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By Tiffany Goh

With just a few days before one of Islam’s holiest months, Ramadan ends, Bangun Hapsoro, our manager based in our subsidiary, PT Sukajadi Sawit Mekar, is having his patience tested this year.

Ramadan is usually marked with religious and social gatherings with families and friends. In accordance with restrictions imposed by the Indonesian government to curb the spread of COVID-19, physical distancing measures have to be observed.

“This year, Ramadan brings a whole new set of challenges. It will be different for me,” says Bangun. “I have been observing Ramadan in the Plantation at all times,”

Plantations are usually located far away from cities. Its geographical location helps buffer Bangun and his fellow colleagues from the virus, but that does not necessarily mean that they are entirely safe from it. Hence Musim Mas is making a proactive effort to safeguard the health and safety of our workers in plantations and mills from the spread of COVID-19.

As part of our support towards the government, we have developed additional guidelines on safety measures in plantations to make sure our colleagues can celebrate Ramadan and Eid at ease:

Staying home for prayers

Bangun misses going to a mosque with his colleagues for prayers, as it gave him a deep sense of connection with fellow Muslims. But that doesn’t upset him.

“The mosques are closed, but let’s make our homes our mosques. We cannot go out to socialize, but we can rekindle our relationship with our families,” he says. “After all, that is what Ramadan is all about, right?”

Bangun stays home with his family for night prayers and Quran recitals.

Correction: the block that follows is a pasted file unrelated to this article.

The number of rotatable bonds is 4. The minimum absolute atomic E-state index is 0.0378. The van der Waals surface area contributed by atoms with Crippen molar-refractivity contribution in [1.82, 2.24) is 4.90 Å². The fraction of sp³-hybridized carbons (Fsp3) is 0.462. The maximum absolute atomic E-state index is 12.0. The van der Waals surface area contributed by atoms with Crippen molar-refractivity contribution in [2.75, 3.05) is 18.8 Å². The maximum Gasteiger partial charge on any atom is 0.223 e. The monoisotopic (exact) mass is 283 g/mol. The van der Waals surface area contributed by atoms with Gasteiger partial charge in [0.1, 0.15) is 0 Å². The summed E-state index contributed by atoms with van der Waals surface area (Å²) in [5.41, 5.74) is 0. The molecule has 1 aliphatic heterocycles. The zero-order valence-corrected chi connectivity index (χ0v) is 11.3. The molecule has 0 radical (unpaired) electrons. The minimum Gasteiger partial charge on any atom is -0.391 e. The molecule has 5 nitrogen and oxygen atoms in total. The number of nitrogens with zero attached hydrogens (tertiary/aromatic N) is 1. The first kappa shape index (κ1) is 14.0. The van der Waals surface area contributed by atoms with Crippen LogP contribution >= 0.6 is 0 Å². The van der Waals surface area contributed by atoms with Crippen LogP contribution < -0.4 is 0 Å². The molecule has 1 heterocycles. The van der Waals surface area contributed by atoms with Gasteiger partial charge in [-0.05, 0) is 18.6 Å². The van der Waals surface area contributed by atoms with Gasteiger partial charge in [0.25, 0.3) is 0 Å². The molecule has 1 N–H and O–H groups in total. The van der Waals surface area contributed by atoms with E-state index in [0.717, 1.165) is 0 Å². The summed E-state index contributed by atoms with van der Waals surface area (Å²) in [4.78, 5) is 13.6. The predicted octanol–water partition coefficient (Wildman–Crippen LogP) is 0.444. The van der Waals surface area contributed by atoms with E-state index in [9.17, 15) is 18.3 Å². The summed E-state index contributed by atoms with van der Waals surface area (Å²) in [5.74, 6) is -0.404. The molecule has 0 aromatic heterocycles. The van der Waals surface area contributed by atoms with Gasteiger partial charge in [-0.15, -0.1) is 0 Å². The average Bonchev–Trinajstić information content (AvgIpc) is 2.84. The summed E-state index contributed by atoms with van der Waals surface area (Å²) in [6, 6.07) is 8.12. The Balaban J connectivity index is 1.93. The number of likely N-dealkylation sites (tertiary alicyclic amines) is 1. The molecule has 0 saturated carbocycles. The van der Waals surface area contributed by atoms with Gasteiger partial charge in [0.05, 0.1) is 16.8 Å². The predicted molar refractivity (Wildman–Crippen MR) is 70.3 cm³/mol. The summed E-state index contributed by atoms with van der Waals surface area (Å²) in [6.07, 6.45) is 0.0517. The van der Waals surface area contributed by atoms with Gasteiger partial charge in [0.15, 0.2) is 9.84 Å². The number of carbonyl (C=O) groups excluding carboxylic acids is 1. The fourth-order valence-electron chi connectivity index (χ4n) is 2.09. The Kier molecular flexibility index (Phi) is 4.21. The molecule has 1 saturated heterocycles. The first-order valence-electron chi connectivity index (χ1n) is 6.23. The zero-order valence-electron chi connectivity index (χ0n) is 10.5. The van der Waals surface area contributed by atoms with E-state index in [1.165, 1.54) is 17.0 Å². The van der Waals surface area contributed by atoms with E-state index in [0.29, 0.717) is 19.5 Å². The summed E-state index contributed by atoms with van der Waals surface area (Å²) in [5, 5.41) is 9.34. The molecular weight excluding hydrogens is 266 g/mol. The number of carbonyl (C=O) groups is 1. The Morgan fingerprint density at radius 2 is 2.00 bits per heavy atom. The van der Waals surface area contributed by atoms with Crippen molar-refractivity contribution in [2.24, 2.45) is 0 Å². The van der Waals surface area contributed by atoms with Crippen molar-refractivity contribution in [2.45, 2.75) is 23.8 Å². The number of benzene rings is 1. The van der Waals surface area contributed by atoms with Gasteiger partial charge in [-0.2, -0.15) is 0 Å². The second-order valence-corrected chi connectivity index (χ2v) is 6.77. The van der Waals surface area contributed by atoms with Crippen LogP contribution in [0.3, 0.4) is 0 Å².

Breaking fast at home

For Rudi Sharta, who is also based in PT Sukajadi Sawit Mekar, Ramadan is as much about socializing as it is about prayers. With the new precautionary measures, he has no choice but to cancel his annual fast-breaking dinner with his colleagues.

The fact that he stays home during Ramadan brings the father of three children closer to his family, “It’s nice knowing we’re going to sit down as a family and break fast together. Even though it’s quieter than usual, I have a lot to be thankful for.”

Rudi’s family enjoys home-cooked meals to break the fast.

Rudi and his family spend more time together by watching a Ramadan live session on his TV at home.

Cancelling Hometown Travel Plans

The fear of spreading the virus has led the government to ban the annual exodus during Eid-Al-Fitr or locally known as Mudik. Together with the Indonesian Workers Union, Musim Mas supports and upholds the ban across its Indonesian operations.

Nevertheless, an additional Hari Raya incentive bonus will be given to those who will not be visiting their hometowns during Eid-Al-Fitr. To minimize their grocery trips, we gave our workers gift packages of hand soaps, anti-bacterial floor cleaner, and cooking oil.

For our colleagues, being in self-isolation does not mean they have to be isolated. They use video calling apps to talk to their families and friends.

Celebrating Eid-Al-Fitr in the Plantation is a new thing for Rudi. Even though the situation can be upsetting at times as he is unable to visit his extended families in Bengkulu, Indonesia, but he and his colleagues understand that breaking the chain of Covid-19 should be a collective effort.

“After all, I would still be able to keep in touch with my families through messaging apps. While we can’t celebrate Ramadan as we normally do, this is about fighting something bigger,” says Rudi.